A native-born Rhode Islander, educated in Providence Public Schools, went to college in North Carolina and a political junkie and pessimistic optimist.

6 responses to “With Legislature, You Get What You Pay For”

  1. Pat Crowley

    If you read the Projo story that gushed about Mr. Block yesterday, you can see the same patterns repeated.  Here they are:  we need to transfer wealth from the working people to the business class ( ie “the job creators).  This can be done by extending the working hours, and working days for working people at the same time as cutting their benefits.  Simultaneously, cut the tax burden on the business class so they can keep more of “their” wealth and then jobs will somehow magically appear.

    Of course, we’ve seen this story before.   

    now getting rid of elected school committees?  Hmmmmm, now there’s a thought……
     

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    1. Samuel Bell

      Are elected school committees really the problem?  I could point you to a few things that Providence’s unelected school board has done that are less than ideal.  Firing all the teachers in Providence, for instance, was quite uncool.

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  2. DogDiesel

    As usual, anyone that doesn’t actually grovel at the feet of Pat Crowley is lambasted with the typical corporate evil rhetoric. As for a full time legislature, I’m not sure even the most blind voters are ready to give any of these people full time salary and benefits. Given the pessimism in this state and past performance, it would be a hard sell.

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  3. Moderate

    I defy you to find anywhere in anything I have ever done a single reference to small government.  I love it when people just make S#$% up.  Smear by association – even if the association is false.  FOX News is looking for some new talent.

    I believe that we are actually understaffed in our government. I find it wrong that the Governor’s office runs with fewer people than have been budgeted.  We certainly don’t get our best efforts when the people doing the work are totally strung out.  I also feel that the silly disinclination to pay for talent in government is also wrong.

    It is fascinating that Pat is against some basic reforms which will improve the educational outcomes of our kids.  A great many of the teachers he represents agree with some of the ideas we (the Small Business Association of NE) have proposed.  Why do we let certain districts include time spent traveling between classes as ‘educational time’?  I am certain Pat is aware of the push nationwide to increase the number of educational hours kids receive on an annual basis.  I am certain that the fact that 70% of incoming frosh at CCRI need remediation – and that a great many of that 70% have 5th grade skills – is as horrifying to Pat as it is to most critically thinking individuals.  We need to get this fixed.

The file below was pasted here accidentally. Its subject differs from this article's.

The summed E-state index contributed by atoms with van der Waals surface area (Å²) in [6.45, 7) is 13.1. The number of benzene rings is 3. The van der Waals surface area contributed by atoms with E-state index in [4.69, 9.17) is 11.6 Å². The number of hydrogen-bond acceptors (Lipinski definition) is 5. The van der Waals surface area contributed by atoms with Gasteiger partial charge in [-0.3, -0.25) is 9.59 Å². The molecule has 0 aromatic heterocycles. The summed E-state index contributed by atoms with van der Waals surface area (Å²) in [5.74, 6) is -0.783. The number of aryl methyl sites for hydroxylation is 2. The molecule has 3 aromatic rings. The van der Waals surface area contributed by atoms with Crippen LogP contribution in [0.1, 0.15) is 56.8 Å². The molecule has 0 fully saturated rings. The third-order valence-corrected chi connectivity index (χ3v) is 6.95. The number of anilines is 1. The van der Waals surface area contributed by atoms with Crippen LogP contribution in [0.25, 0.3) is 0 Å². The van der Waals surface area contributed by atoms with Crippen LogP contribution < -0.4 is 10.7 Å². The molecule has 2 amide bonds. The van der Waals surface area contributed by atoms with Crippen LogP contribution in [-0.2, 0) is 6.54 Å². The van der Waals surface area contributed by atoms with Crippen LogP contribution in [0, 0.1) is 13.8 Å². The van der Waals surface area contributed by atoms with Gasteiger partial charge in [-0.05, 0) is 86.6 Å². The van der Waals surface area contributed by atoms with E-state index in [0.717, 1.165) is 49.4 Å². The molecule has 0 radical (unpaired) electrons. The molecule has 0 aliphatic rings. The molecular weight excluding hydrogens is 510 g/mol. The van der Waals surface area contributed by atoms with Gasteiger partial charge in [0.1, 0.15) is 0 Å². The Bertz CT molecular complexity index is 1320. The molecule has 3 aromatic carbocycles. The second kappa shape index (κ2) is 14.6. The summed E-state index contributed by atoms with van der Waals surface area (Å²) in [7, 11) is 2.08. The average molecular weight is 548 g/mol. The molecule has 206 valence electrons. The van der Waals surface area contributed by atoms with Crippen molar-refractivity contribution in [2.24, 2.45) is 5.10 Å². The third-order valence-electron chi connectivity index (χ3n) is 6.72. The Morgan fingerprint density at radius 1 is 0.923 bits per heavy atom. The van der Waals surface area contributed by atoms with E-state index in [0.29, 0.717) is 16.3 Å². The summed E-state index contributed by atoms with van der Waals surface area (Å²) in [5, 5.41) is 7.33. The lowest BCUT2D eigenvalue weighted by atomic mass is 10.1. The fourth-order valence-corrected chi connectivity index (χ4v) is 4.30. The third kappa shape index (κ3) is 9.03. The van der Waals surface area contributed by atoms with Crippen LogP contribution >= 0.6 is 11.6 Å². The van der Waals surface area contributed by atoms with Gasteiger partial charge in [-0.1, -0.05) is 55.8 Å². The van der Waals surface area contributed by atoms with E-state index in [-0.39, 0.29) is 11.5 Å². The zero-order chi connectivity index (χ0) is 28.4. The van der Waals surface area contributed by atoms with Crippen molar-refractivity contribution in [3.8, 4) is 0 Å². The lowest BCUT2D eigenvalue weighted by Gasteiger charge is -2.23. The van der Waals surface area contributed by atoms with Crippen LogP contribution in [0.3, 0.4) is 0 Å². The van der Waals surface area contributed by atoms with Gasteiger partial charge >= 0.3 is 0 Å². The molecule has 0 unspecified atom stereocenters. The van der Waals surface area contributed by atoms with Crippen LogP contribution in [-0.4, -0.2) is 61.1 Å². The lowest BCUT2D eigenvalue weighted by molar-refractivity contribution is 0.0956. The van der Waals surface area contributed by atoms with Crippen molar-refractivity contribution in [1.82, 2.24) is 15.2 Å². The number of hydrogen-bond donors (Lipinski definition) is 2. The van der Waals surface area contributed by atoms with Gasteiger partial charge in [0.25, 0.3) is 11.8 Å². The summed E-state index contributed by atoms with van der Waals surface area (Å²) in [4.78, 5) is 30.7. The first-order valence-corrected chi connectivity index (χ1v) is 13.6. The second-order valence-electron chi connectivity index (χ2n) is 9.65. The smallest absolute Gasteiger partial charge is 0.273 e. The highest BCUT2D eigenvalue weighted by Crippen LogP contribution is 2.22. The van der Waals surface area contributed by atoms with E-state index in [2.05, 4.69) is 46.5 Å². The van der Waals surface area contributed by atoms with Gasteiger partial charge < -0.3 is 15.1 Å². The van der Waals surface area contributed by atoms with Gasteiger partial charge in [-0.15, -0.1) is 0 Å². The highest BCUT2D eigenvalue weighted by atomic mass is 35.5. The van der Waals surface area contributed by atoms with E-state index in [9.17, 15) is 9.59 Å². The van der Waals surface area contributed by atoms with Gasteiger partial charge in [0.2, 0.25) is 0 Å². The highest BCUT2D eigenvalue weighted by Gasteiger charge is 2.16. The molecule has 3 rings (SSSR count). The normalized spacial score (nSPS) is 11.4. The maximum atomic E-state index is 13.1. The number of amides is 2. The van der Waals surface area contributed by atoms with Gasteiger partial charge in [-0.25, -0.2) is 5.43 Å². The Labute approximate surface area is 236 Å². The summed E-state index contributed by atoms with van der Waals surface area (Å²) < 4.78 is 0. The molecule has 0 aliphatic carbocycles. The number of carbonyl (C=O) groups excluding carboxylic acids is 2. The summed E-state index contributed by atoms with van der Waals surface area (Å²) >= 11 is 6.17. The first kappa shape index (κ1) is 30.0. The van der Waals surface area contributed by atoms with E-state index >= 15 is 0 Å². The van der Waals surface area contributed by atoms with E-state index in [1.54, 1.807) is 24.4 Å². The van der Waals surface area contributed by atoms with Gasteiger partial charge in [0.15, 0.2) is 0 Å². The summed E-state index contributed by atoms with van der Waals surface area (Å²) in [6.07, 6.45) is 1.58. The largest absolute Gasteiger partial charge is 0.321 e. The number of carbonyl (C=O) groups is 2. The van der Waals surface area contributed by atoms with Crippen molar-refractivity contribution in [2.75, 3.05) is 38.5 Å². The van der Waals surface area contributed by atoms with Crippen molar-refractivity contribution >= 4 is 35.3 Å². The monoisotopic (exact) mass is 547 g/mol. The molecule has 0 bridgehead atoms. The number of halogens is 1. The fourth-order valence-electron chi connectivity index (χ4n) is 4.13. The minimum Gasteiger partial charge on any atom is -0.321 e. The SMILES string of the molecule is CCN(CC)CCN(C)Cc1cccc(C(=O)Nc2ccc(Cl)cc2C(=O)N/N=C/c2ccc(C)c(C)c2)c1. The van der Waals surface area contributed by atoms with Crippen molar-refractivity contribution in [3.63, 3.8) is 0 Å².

Pat keeps coming back to the tired ‘give away to the rich bastard’ argument, which is just a complete smokescreen to the cold hard reality of needing to be competitive with our neighboring states.  The true irony in all of this is that the hated income tax reform of 2010 actually increased our tax revenues while positioning RI competitively with our neighbors. 

    It is clearly a waste of time to spend a whole of energy having these conversations here, and I will stop now.  Pat will say something else inflammatory and likely untrue, and then all of the usual folks will duke it out for a few days with nothing to show for it at the end.

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  4. Samuel Bell

    Ken, it’s the 2006 income tax cuts for the wealthy that progressives, fiscal conservatives, and moderates hate, not the 2010 reform.  The 2010 tax reform was nowhere near as regressive as the 2006 law.  The 2010 changes kept the top rate at 6% instead of allowing it to fall to 5.5%, as it would have under the 2006 law.  They also produced income deep tax cuts for the upper middle class.  If you count the capital gains fix in the 2010 reforms, which progressives support, then the 2010 changes weren’t the budget-wrecking disaster that the 2006 tax cuts for the rich were.

    The effect of the 2006 changes were devastating.  There’s really no way around that.

    http://www.rifuture.org//ri-what-went-wrong-income-tax-cuts-for-the-rich.html 

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  5. Jonathan Jacobs

    Mr. Bell is correct. The “simplification” argument of the 2006, regressive tax reform shows a frighteningly direct correlation between the decrease in middle class income and the increase in middle and lower class taxes in order to compensate for the tax reductions for the “job creators” who, by the way, have done a truly excellent service to the state in job creation. Well … we have a lower percentage of unemployment than Nevada.  

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